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Two NBA stars who are certainly past their primes and almost over the hill signed huge new contracts this week.
Make no mistake, Kevin Garnett and Steve Nash are still world-class basketball players. But it's been eight years since Garnett won his Most Valuable Player award, and it's been six years since Nash won back-to-back MVPs. Garnett is 36 years old, and Nash is 38.
"At 38, you're an active senior in NBA terms," sports writer Dave Zirin of The Nation magazine says. "You might as well be playing shuffleboard."
Instead, Nash will be playing point guard for the Los Angeles Lakers. He signed a three-year deal worth $27 million. And Garnett will anchor the Boston Celtics' defense again next year. He signed a three-year deal worth $34 million.
Zirin spoke with weekends on All Things Considered host Guy Raz about how Nash can still help the Lakers contend for an NBA championship and why there's been a paradigm shift to offer larger contracts to older players.
On 38-year-old Nash going to the Lakers
"Last year, he averaged 12.5 points, 10.7 assists. Remarkably for a point guard, he shot 53 percent from the field, so people definitely think he still has something left in the tank. But he was offered a bigger contract, actually, to go to the Toronto Raptors. Steve Nash, of course, is Canadian. That would've been the career victory lap — to end by going to Toronto. But clearly, he's thinking much more in line of, how do I get a championship ring before I retire?"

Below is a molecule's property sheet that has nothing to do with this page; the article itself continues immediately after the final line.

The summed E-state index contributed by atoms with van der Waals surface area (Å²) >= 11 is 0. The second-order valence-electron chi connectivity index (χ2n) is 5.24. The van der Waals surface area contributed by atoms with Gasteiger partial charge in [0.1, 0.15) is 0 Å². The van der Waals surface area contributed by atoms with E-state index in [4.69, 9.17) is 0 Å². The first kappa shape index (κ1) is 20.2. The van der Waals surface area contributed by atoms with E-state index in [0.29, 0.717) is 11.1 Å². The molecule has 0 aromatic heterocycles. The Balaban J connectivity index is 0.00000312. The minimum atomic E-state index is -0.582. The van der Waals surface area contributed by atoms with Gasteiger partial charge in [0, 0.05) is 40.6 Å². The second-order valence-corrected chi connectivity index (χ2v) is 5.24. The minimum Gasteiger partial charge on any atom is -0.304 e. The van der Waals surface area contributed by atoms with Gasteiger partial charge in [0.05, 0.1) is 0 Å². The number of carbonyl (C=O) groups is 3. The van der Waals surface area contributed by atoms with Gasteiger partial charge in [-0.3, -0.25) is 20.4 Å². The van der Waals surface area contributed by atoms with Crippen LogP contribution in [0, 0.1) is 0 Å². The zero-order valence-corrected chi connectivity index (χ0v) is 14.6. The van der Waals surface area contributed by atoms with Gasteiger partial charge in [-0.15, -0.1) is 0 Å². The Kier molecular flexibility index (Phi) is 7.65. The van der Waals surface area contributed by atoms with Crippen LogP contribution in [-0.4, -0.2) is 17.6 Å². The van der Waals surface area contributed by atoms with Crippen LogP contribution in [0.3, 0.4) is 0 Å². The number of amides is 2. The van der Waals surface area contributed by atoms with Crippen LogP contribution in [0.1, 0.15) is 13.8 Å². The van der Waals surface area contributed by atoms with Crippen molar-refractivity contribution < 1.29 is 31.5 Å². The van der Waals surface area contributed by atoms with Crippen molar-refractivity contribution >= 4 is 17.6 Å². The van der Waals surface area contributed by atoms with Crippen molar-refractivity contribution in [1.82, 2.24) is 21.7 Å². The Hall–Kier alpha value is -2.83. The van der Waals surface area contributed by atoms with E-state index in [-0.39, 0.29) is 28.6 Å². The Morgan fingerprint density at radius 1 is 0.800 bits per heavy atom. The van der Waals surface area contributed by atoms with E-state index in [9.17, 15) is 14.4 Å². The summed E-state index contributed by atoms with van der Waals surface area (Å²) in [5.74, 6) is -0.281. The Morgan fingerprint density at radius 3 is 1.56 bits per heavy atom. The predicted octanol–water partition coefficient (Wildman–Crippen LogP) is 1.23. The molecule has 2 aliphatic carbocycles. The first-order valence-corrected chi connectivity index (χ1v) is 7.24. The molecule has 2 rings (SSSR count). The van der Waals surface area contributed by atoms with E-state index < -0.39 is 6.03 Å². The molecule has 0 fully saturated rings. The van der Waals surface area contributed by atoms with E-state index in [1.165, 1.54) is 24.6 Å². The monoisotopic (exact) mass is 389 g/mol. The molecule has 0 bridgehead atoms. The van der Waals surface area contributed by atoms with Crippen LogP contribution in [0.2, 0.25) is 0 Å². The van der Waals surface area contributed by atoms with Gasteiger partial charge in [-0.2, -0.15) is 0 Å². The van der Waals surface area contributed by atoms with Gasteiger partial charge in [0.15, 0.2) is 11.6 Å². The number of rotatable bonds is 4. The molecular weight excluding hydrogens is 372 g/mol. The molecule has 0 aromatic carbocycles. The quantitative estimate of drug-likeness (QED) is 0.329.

On why players are staying stronger longer
"The question that comes up, I think, is why? Why has there been this paradigm shift in the NBA, which is very recent, of offering these large contracts to older players? I think, on one hand, you have to look at advances in training, particularly strength training. There have been huge advances. People like [Lakers' star player] Kobe Bryant have gone overseas to Europe for experimental treatments that haven't even been cleared in the United States. They're not illegal — I want to be very clear about that — but they are risky treatments."
On the financial side of big contracts
"I think another thing that we have to recognize is the NBA lockout, which of course occurred last year and limited this current season, was supposed to be done to limit the sort of financial anarchy in the NBA — which is huge money — guaranteed money of players with no way to get out of those contracts. I think what you're seeing is there are still loopholes to exercise financial anarchy in front offices in the NBA."